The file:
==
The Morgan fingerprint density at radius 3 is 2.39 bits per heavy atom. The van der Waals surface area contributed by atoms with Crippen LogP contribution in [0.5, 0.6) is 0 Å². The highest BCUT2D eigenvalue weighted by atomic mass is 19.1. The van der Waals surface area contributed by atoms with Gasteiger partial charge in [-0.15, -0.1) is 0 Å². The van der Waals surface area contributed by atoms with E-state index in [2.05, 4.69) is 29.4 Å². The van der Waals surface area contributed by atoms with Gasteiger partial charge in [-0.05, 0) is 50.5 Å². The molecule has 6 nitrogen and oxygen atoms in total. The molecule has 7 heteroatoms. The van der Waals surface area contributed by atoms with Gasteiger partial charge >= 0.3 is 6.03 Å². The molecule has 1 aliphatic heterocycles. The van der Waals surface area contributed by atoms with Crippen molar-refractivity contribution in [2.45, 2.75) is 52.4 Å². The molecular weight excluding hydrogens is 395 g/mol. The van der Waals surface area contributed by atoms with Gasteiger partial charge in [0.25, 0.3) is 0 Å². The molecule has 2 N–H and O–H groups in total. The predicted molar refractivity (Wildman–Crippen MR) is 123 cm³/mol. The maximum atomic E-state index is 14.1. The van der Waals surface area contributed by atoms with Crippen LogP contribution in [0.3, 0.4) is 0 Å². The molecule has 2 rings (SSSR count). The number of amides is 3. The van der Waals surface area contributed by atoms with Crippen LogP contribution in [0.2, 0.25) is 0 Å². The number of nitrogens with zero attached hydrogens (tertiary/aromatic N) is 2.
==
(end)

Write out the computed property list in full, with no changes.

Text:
The Morgan fingerprint density at radius 3 is 2.39 bits per heavy atom. The van der Waals surface area contributed by atoms with Crippen LogP contribution in [0.5, 0.6) is 0 Å². The highest BCUT2D eigenvalue weighted by atomic mass is 19.1. The van der Waals surface area contributed by atoms with Gasteiger partial charge in [-0.15, -0.1) is 0 Å². The van der Waals surface area contributed by atoms with E-state index in [2.05, 4.69) is 29.4 Å². The van der Waals surface area contributed by atoms with Gasteiger partial charge in [-0.05, 0) is 50.5 Å². The molecule has 6 nitrogen and oxygen atoms in total. The molecule has 7 heteroatoms. The van der Waals surface area contributed by atoms with Gasteiger partial charge >= 0.3 is 6.03 Å². The molecule has 1 aliphatic heterocycles. The van der Waals surface area contributed by atoms with Crippen molar-refractivity contribution in [2.45, 2.75) is 52.4 Å². The molecular weight excluding hydrogens is 395 g/mol. The van der Waals surface area contributed by atoms with Gasteiger partial charge in [0.25, 0.3) is 0 Å². The molecule has 2 N–H and O–H groups in total. The predicted molar refractivity (Wildman–Crippen MR) is 123 cm³/mol. The maximum atomic E-state index is 14.1. The van der Waals surface area contributed by atoms with Crippen LogP contribution in [0.3, 0.4) is 0 Å². The molecule has 2 rings (SSSR count). The number of amides is 3. The van der Waals surface area contributed by atoms with Crippen LogP contribution in [0.2, 0.25) is 0 Å². The number of nitrogens with zero attached hydrogens (tertiary/aromatic N) is 2.